War of the Rebellion: Serial 032 Page 0398 MO., ARK., KANS., IND. T., AND DEPT. N. W. Chapter XXXIV.

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Numbers 6. Report of Lieutenant Colonel Cyrus H. Mackey, Thirty-third Iowa Infantry.

HELENA, ARK., July 6, 1863.

COLONEL: I have the honor to make the following report of the part taken by the Thirty-third Regiment Iowa Infantry in the battle at this post on the 4th instant:

On the morning of the 4th of July, in compliance with orders issued from brigade headquarters, I formed the regiment in line and marched them to Fort Curtis, arriving there at 2.30 a. m. Shortly after 3 o'clock firing commenced on the part of the picket line occupied by my regiment, it being to the right and left of the Little Rock road.; At 4 a. m. I received orders from Brigadier-General Salomon to move my regiment to the foot of the hill on the said road, and from that place to re-enforce Batteries C and D when attacked. I had no sooner arrived at this point with my regiment, when the enemy, in strong force, attacked Battery D. I immediately detached Companies B and G, under command of Major H. D. Gibson, to the assistance of this battery. Discovering at the same time that the enemy were making preparations to assault Battery C, I send forward Companies A and F to the support of this battery. Finding that the force I had sent to Battery D was not sufficient to cope with the enemy, I ordered Companies H, E, I, and K forward, and occupied the rifle-pits on the Little Rock road; at the same time ordered Company D into the rifle-pits on the left of Battery C. I then occupied the ravine between the batteries with Company C. The assault on Battery D lasted about thirty minutes, when the enemy was repulsed and driven back in confusion. By this time the position of the enemy was concealed by a heavy fog, which did not rise until 8 a. m. During the time the enemy sent forward heavy bodies of skirmishers and sharpshooters, and once attempted to charge the battery, but did not succeed in bringing their forces forward.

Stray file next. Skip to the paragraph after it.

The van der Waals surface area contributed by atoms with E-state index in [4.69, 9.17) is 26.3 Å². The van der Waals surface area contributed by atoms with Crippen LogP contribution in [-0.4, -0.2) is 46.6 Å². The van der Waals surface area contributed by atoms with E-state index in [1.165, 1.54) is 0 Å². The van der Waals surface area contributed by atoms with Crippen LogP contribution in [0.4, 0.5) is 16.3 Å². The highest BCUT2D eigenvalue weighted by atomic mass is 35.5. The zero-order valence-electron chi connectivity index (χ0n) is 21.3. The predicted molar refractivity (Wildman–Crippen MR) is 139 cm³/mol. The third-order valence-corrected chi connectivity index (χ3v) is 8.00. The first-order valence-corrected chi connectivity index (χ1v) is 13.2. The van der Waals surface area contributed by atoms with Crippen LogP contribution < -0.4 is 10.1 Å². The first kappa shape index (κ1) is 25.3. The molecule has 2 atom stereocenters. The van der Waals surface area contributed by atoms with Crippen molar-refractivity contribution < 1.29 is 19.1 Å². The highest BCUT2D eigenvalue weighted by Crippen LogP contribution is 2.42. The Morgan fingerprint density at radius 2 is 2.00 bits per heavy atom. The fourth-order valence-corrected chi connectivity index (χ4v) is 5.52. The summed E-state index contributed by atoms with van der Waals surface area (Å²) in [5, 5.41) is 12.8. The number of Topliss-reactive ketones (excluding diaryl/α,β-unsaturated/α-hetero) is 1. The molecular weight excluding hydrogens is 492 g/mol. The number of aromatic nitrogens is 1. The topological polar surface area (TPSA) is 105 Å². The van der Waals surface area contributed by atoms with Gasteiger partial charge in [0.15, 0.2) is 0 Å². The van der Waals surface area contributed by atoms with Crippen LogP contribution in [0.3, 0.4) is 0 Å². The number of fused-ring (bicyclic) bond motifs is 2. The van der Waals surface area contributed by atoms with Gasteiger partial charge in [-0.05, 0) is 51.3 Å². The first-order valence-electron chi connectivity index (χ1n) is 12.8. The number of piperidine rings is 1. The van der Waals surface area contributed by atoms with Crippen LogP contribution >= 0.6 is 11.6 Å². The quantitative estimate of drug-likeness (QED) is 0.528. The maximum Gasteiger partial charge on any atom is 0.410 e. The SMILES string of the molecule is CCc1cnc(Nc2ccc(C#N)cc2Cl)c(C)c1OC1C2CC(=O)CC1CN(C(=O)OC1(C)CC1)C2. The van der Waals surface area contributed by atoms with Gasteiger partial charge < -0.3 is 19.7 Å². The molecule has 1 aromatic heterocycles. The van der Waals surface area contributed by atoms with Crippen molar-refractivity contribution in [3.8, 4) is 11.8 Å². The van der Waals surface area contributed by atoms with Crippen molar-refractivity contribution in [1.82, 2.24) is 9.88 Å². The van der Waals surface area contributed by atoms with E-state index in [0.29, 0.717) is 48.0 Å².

At 8 a. m. they charged Batteries D and C, bringing forward Generals Fagan's and Parsons' brigade. They succeeded in carrying Battery C, but not until they had many of their men and officers killed and wounded; but their superiority in numbers was so great that they completely overpowered our force at the battery. The three companies from my own regiment and two from the Thirty-third Missouri constituted the entire force at this battery. The men retired from the battery in the direction of Fort Curtis, about 250 yards. By this time we had completely routed the enemy in front of Battery D. They succeeded here only sufficiently to get possession of the extreme left of the rifle-pits. Our force at this battery consisted of six companies of my own regiment six of the Thirty-third Missouri, and two of the Forty-third Indiana. I now withdrew Companies I and K, and formed a new line with them, and Companies A, F, D, and C, to the rear of Battery C 250 yards, which succeeded completely in stopping any further progress of the enemy. Finding themselves repulsed at all points, they commenced to fall back to the timber. Things at this battery remained in this condition for some time. Many of them, instead of falling back to the timber, took refuge in the woods around the battery, and kept up a desultory fire therefrom. Finding that the enemy was not going to attempt anything more in this direction, I withdrew the two companies I had brought here, and returned to the Little Rock road, in from of Battery D; arriving there I ordered the whole force to charge forward on this road. The entire force advanced with a will that carried everything before them, and in ten minutes I had complete possession of the entire battle-ground on this road, and obtained sev-